Alcohol Awareness Week – Would You Like To Manage Your Drinking Better?

Paul Glynn, counselling, CBT therapy and psychotherapist London. MSc Counselling, PG Adv Cert CBT, Adv Cert Clinical Supervision, BPhil, MBACP (Accred).
Author: Paul Glynn, Clinical Director, Psychotherapist, Counsellor & Couples Therapist
Last updated: 2nd July 2024

The beginning of July allows us the opportunity to reflect on our relationship with alcohol, as it is alcohol awareness week. This is your chance to think about your drinking and if necessary, start to make some changes. 

This year’s theme is “understanding alcohol harm”. Most of us know that there are health risks associated with excessive consumption of alcohol. These can include liver disease, cardiovascular issues, as well as an increased risk of cancer. From a mental health perspective, excessive alcohol can impact our moods and cause some people to become aggressive and unreasonable. With this in mind, we might well ask, why do we drink?

Why Do We Drink Alcohol?

The reasons we drink are manifold. Some drink to relax, or socialise, some to de-stress or relieve boredom. Some may be drinking to help cope with or avoid problems, such as relationship difficulties, or feelings of fear, loneliness and isolation. 

The summer can increase the risks or desire to drink more alcohol. Hot weather means it is much easier to become dehydrated. Drinking may impair your judgment, making accidents more likely. In addition, binge drinking may become more likely as daytime social events extend into evenings and nights.

Tips for Moderating Alcohol Intake

The good news is that moderating how much you drink can have an instant positive effect on your physical and mental wellbeing. For example:-

  • Alternate alcoholic drinks with non-alcoholic ones to stay hydrated.
  • Pairing alcoholic drinks with food, to slow down the speed your body absorbs alcohol, helps you reduce the risk of getting too drunk.
  • Staying in the shade during the midday heat. Get under cover between 11am – 2pm, to reduce the risk of dehydration so you won’t drink those extra unnecessary beers.
  • Bringing non-alcoholic drinks to social events others will appreciate this too!

If you’re hosting an event, you get to create an environment where your guests also have the opportunity to drink less alcohol – which can help you too, by:

  • Providing plenty of tasty non-alcoholic options. Include zero alcohol versions of drinks that are often popular with guests.
  • Placing the non-alcoholic drinks somewhere easy to see and reach.
  • Offering non-alcoholic drinks first.
  • Providing food.
  • Providing shade.
  • Shifting the focus away from alcohol, with activities such as sport, games or music.
  • Choosing the non-alcoholic option yourself!

Mental Health and Alcohol

For those with mental health problems, alcohol can appear to offer a quick fix. It can be seen as a way to feel better; a substance that changes our mood and reduces anxiety.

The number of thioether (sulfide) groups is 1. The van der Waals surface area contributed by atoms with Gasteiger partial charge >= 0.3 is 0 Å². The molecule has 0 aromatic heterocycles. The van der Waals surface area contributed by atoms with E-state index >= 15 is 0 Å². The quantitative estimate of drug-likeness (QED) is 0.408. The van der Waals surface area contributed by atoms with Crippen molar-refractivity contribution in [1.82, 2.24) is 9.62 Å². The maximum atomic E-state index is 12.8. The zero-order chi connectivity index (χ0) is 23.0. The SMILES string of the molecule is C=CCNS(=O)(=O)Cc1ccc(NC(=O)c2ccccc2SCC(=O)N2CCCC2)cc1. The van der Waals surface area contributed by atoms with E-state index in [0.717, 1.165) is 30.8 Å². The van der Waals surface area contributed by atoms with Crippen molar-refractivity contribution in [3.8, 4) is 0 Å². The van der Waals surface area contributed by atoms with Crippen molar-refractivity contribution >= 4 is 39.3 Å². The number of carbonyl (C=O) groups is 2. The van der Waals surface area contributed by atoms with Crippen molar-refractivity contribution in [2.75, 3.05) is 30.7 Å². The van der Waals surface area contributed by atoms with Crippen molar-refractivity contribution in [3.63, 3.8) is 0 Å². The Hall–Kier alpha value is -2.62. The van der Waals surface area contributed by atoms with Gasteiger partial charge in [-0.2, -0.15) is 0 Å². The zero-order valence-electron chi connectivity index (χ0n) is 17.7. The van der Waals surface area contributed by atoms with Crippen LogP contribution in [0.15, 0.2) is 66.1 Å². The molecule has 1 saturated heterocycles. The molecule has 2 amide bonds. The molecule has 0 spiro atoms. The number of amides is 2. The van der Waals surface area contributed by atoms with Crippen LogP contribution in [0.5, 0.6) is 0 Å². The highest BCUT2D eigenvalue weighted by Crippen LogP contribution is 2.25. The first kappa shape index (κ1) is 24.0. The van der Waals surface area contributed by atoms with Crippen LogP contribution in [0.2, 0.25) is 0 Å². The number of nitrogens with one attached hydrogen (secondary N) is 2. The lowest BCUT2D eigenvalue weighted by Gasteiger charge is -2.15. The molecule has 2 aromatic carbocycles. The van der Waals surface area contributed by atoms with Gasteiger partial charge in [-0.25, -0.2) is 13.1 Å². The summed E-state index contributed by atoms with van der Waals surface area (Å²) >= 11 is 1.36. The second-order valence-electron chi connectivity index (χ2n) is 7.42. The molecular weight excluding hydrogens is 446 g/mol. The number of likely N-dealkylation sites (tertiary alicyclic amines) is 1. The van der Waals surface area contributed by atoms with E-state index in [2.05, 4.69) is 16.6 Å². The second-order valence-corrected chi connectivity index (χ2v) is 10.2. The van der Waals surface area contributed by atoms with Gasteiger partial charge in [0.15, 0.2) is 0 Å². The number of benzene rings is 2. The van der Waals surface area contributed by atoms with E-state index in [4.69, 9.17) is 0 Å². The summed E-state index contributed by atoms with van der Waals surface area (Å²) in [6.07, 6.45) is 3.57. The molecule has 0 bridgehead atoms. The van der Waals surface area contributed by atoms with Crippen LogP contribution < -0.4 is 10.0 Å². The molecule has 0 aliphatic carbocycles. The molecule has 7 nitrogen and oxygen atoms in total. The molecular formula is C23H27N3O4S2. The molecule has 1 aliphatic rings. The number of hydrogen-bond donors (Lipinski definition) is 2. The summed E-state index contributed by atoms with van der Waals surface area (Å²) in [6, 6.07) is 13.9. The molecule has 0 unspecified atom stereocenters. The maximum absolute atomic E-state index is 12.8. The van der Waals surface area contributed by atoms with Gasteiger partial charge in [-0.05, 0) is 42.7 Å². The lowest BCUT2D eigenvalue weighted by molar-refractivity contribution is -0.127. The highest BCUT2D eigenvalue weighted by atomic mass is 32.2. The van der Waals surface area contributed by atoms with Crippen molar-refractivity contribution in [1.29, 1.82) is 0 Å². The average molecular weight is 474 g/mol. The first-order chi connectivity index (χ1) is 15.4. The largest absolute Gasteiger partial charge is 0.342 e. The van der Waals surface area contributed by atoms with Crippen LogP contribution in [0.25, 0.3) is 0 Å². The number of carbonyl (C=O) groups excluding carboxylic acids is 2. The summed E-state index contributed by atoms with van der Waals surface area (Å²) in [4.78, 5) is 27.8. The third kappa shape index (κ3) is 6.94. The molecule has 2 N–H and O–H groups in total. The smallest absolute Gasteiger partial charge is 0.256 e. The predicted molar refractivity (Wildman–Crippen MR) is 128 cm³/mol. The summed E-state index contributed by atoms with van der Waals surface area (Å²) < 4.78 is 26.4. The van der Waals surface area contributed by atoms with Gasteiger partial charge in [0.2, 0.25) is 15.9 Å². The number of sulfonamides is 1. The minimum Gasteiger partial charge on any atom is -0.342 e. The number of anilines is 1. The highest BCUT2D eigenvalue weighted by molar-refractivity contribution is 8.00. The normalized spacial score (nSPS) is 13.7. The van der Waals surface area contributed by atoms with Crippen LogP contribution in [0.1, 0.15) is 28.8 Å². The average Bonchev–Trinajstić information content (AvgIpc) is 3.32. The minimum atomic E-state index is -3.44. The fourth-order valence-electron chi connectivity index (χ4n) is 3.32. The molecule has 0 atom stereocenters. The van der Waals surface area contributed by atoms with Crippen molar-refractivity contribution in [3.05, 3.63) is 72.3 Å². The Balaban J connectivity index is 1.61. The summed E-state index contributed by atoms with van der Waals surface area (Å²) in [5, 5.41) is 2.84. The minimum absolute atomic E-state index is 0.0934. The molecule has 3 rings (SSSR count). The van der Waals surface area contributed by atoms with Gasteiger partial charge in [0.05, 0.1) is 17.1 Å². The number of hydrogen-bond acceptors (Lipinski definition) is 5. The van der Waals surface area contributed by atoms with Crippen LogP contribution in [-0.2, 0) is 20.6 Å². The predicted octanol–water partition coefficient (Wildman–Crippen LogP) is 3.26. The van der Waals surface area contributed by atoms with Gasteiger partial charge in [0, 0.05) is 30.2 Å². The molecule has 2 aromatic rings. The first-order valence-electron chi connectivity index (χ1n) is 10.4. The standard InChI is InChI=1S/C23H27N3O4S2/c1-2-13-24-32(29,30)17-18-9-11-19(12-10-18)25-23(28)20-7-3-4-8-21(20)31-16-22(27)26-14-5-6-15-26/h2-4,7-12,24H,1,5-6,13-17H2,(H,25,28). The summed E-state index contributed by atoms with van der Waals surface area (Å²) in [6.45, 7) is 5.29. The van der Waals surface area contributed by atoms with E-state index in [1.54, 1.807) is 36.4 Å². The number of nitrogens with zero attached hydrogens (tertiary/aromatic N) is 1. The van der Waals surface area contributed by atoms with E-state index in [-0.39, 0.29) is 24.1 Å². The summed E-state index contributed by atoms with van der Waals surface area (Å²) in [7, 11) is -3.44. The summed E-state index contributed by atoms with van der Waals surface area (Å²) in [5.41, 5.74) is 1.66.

For example, if you experience anxiety, alcohol can give you a very short-lived feeling of relaxation. But this quickly disappears. If you rely on alcohol to cover your anxiety, you may soon find yourself drinking more and more to relax. Over time this can lead to problems. Some might be struggling with insomnia and reach for alcohol as a way of relaxing and stimulating sleep. While many people report that alcohol helps them fall asleep, it ultimately compromises sleep quality and quantity by causing sleep disruptions later in the night. 

Likewise with depression. Alcohol is a depressant as it alters the delicate balance of chemicals in your brain. Drinking heavily and regularly is associated with depression. 

Ways to Improve Drinking Habits

If you are worried about your drinking there are many things you can do.  The Government advises that both men and women should not drink more than 14 units a week.  This is the equivalent of six pints of average strength beer or six medium glasses of wine.

There are many things you can do yourself to improve your drinking habits:-

  • Make a plan – before you start drinking, set a limit on how much you are going to drink.
  • Set a budget – only take a fixed amount of money to spend on alcohol
  • Let them know – tell your friends and family that you are cutting down and would value their support 
  • One day at a time – cut back a little each day
  • Make it a smaller one – you can still enjoy a drink, but go for a smaller size. Try a bottle of beer instead of a pint, or a small glass of wine instead of a large one.
  • Have a lower-strength drink
  • Stay hydrated – have a glass of water before you have alcohol, then alternate in between alcohol drinks.
  • Take a break – have several alcohol free days each week.

If you are struggling with managing your drinking, therapy can really help. An expert therapist can help you better understand the impulses which compel you to drink too much and discover ways to feel better about yourself, relax, have fun and enjoy life more, without being hampered by alcohol dependency. Contact KlearMinds today to find out more or book an appointment with one of our highly skilled therapists.

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